INTRODUCING THE CROATIAN COFFEE
Croatians love their coffee. Forget a café on every corner—here, entire streets are lined with café bars. Coffee-drinkers fill the bars, looking—and no doubt feeling—at home. They sip their coffee, with or without a cigarette; on their own, or with friends. It doesn’t matter if they have company; it’s a pleasure enjoyed either way.
Coffee culture in Croatia is distinctive. It’s not Italian, it’s not Turkish, and it’s not even Austro-Hungarian. Instead, it’s an eclectic mixture of all three. So how did that happen?
The Ottomans had a long history of trying to conquer the region, going back to 1443. In fact, they spent over 100 years fighting the predecessors of modern Croatia. These numerous attempts led to the introduction of Turkish coffee—and with it, the drawn-out social ritual of talking, gossiping, or doing business over coffee.
MORE ABOUT THIS TRADITION OF THE CROATIAN COFFEE
Today, the Turkish method is still by far the preferred way to enjoy coffee in Croatian homes, particularly when visitors come over. It’s still made in the traditional method, using the long-handled, narrow-spouted old-school coffee pot. The traditional coffee of choice is a super finely ground 100% Arabica medium roast from the Minas region of Brazil.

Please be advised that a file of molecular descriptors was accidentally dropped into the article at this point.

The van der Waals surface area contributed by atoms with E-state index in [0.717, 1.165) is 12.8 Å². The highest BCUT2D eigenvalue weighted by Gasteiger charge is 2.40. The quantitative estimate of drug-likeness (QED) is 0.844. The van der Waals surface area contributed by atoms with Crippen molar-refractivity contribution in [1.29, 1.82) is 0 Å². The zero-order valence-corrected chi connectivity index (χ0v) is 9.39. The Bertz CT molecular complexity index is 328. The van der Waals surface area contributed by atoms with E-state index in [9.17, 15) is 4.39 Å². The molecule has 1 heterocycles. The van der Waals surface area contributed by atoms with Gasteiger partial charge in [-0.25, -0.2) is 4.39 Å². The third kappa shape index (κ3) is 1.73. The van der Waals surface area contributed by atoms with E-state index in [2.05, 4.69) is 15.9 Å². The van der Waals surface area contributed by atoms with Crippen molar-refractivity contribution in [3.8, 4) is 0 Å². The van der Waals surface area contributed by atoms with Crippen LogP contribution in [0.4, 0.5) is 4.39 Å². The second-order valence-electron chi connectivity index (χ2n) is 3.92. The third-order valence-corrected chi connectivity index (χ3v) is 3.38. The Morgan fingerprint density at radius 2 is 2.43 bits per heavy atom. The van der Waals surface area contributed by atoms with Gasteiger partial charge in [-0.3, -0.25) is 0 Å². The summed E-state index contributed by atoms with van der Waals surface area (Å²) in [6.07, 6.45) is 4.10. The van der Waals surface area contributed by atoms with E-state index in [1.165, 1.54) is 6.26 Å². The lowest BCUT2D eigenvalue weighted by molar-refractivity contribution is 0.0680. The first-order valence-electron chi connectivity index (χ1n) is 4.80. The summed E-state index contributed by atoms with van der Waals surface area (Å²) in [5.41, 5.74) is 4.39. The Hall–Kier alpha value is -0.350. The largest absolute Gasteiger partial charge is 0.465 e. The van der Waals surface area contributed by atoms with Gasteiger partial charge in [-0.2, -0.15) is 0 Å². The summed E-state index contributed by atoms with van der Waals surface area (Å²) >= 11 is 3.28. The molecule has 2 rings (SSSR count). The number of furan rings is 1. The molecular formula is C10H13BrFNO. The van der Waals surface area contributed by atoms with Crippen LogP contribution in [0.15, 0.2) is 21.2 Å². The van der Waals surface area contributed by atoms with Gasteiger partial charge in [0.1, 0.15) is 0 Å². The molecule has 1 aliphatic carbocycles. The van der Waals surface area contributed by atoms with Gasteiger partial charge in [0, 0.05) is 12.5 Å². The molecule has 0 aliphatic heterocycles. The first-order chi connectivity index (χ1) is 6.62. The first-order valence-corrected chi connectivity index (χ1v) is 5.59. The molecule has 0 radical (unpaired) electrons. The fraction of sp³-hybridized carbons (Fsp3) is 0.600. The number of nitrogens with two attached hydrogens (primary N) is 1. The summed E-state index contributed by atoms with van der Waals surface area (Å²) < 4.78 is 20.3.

Some aspects of the tradition have changed, however. In the Islamic tradition, it was reserved for men. Yet since the passing of the French Revolution, women have patronised coffee shops in Croatia. More recently—in fact, even just a generation ago—villagers would roast their own beans in a pan over an open fire. They would then hand mill the beans in a traditional brass device: a task that took hours and was often reserved for children.